The opposite of unionism is “go it alone.” According to some recent suggestions in the American labor movement, that’s what some top office-holders would like to see. They want to lessen their financial commitment to the AFL-CIO federation, ostensibly so that they can spend more money on organizing projects.

Even if it were true that they would spend the money on organizing, and I seriously doubt it would turn out to be true, it’s still a lousy idea. The American union movement needs more cooperation and more coordination, especially on organizing drives. That leadership can only come when the different unions come together in the federation.

Take a little look at American labor history, then let’s make two projections for the future of the union movement in the United States.

The American Federation of Labor began under another name in 1882. Basically, it did not organize. Its constituent locals did all of the organizing. Almost all of them, with the notable exception of the mineworkers, were craft unions as opposed to industrial unions. They tended to “cherry pick” the most skilled and highest-paid craftsmen from every workplace. The skilled machinist was recruited into the machinist union; the guy who swept the floor had no union. The oiler had none. The burr-man had none. Naturally, they scabbed on the machinist when offered the opportunity.

The Congress of Industrial Organizations was begun under another name in 1935. It pledged to organize everybody in a workplace into the same union. It organized General Motors, for example, top to bottom. It ran across craft lines, language lines, ethnic lines, geographic lines, gender lines, and racial lines to put together the strongest unions this nation had ever known. The individual CIO unions worked together under the leadership of a strong and well-funded central organizing department to accomplish all these miracles. They continued this wondrous organizing machine until they merged with the AFL during the great conservative witch-hunt of the 1950s. After that, recruiting again became the almost exclusive function of individual unions.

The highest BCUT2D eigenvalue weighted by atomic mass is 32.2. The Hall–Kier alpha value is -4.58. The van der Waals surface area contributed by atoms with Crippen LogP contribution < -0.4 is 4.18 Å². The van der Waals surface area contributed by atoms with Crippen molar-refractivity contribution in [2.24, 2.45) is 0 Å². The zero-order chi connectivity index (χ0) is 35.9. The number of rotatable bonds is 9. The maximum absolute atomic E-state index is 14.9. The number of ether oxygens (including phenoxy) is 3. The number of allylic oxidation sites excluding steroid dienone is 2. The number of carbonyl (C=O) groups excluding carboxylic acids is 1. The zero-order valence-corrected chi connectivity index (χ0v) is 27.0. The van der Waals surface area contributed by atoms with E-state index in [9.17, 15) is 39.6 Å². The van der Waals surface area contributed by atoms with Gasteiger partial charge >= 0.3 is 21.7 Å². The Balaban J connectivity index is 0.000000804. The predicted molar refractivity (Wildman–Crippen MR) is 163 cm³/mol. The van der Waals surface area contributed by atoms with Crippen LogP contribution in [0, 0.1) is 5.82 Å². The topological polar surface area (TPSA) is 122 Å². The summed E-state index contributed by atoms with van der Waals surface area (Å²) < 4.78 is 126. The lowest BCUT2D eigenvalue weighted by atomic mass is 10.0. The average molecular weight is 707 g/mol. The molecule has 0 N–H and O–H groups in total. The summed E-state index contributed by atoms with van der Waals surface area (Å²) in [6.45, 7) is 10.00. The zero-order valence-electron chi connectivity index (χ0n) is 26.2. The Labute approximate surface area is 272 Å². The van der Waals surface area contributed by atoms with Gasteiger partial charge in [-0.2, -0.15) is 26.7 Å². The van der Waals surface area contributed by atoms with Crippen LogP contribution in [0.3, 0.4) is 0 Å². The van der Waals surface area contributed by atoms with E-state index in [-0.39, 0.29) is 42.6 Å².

In 1995, the AFL-CIO elected dynamic new leadership. They began pushing all of the affiliated unions to spend 30 percent of their funds on organizing. That meant taking big financing away from grievance-handling and business-as-usual. A few unions responded mightily, and organizing picked up. Other unions barely responded at all. They continued the long, slow, deadly retreat that has been the way of life for most American unions since the 1950s. The net result was continued erosion of labor’s power.

If some conservative leaders get their way, America’s unions might ditch the AFL-CIO. They might claim that they will spend more money on organizing. Some of them probably would, but some of them probably wouldn’t. After all, they are running as fast as they can right now, just to stay in one place or to keep from falling behind any faster. Most likely, they would spend a little bit more on organizing and put the rest into their desperately failing servicing operation. When they went out to organize, they would find themselves bumping into one another and working at cross-purposes. The bosses love it when two unions both try to organize the same workforce. The workers get to vote for one union, the other union, or “no union,” and the winner has to get 51 percent of the vote. I know of at least one case in Texas where this is going on right now.

The result of this terrible future projection is almost inevitably further weakening of the labor movement.

A really good projection for the future of the American labor movement after the AFL-CIO convention in July is that union leaders put aside their fears and establish a strong centralized organizing body within the federation. They might consider modeling it after the CIO. If they do, unions would cooperate more on organizing, and undoubtedly on other things as well. Unions would tend to organize more. Even if they didn’t, they would be drawing together better against the common anti-labor enemy. As time goes by and other opportunities and challenges come, they would be facing them together. This is the strength of organization.

Disunity is death. Union is our great hope.

Jim Lane ( is a labor activist in North Texas.